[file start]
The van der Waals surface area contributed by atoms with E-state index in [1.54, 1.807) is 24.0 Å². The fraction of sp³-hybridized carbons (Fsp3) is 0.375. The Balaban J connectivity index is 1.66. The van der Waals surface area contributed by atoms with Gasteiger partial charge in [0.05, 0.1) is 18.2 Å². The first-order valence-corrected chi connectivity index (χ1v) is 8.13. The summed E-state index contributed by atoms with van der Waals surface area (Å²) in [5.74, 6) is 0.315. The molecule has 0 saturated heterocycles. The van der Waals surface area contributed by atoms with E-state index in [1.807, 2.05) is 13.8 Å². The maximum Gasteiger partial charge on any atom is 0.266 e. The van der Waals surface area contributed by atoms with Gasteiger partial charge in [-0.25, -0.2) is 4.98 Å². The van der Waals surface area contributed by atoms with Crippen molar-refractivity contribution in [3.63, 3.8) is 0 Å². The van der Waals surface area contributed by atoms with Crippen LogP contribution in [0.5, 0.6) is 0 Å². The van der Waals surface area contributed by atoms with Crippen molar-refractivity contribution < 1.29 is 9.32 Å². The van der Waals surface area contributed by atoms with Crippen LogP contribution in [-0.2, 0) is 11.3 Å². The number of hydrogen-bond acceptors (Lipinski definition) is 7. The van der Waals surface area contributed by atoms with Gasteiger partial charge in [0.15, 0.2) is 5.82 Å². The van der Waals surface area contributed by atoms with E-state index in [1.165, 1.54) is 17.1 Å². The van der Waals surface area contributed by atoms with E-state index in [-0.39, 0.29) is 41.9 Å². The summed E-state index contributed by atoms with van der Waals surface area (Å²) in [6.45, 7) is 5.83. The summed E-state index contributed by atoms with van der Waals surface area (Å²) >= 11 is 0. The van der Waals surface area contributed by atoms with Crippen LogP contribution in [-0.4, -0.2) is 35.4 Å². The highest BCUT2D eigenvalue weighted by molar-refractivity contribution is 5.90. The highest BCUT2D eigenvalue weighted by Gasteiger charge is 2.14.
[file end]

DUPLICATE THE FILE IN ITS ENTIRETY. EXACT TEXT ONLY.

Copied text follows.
The van der Waals surface area contributed by atoms with E-state index in [1.54, 1.807) is 24.0 Å². The fraction of sp³-hybridized carbons (Fsp3) is 0.375. The Balaban J connectivity index is 1.66. The van der Waals surface area contributed by atoms with Gasteiger partial charge in [0.05, 0.1) is 18.2 Å². The first-order valence-corrected chi connectivity index (χ1v) is 8.13. The summed E-state index contributed by atoms with van der Waals surface area (Å²) in [5.74, 6) is 0.315. The molecule has 0 saturated heterocycles. The van der Waals surface area contributed by atoms with E-state index in [1.807, 2.05) is 13.8 Å². The maximum Gasteiger partial charge on any atom is 0.266 e. The van der Waals surface area contributed by atoms with Gasteiger partial charge in [-0.25, -0.2) is 4.98 Å². The van der Waals surface area contributed by atoms with Crippen molar-refractivity contribution in [3.63, 3.8) is 0 Å². The van der Waals surface area contributed by atoms with Crippen LogP contribution in [0.5, 0.6) is 0 Å². The van der Waals surface area contributed by atoms with Crippen molar-refractivity contribution < 1.29 is 9.32 Å². The van der Waals surface area contributed by atoms with Crippen LogP contribution in [-0.2, 0) is 11.3 Å². The number of hydrogen-bond acceptors (Lipinski definition) is 7. The van der Waals surface area contributed by atoms with Gasteiger partial charge in [0.15, 0.2) is 5.82 Å². The van der Waals surface area contributed by atoms with E-state index in [1.165, 1.54) is 17.1 Å². The van der Waals surface area contributed by atoms with E-state index in [-0.39, 0.29) is 41.9 Å². The summed E-state index contributed by atoms with van der Waals surface area (Å²) in [6.45, 7) is 5.83. The summed E-state index contributed by atoms with van der Waals surface area (Å²) >= 11 is 0. The van der Waals surface area contributed by atoms with Crippen LogP contribution in [-0.4, -0.2) is 35.4 Å². The highest BCUT2D eigenvalue weighted by molar-refractivity contribution is 5.90. The highest BCUT2D eigenvalue weighted by Gasteiger charge is 2.14.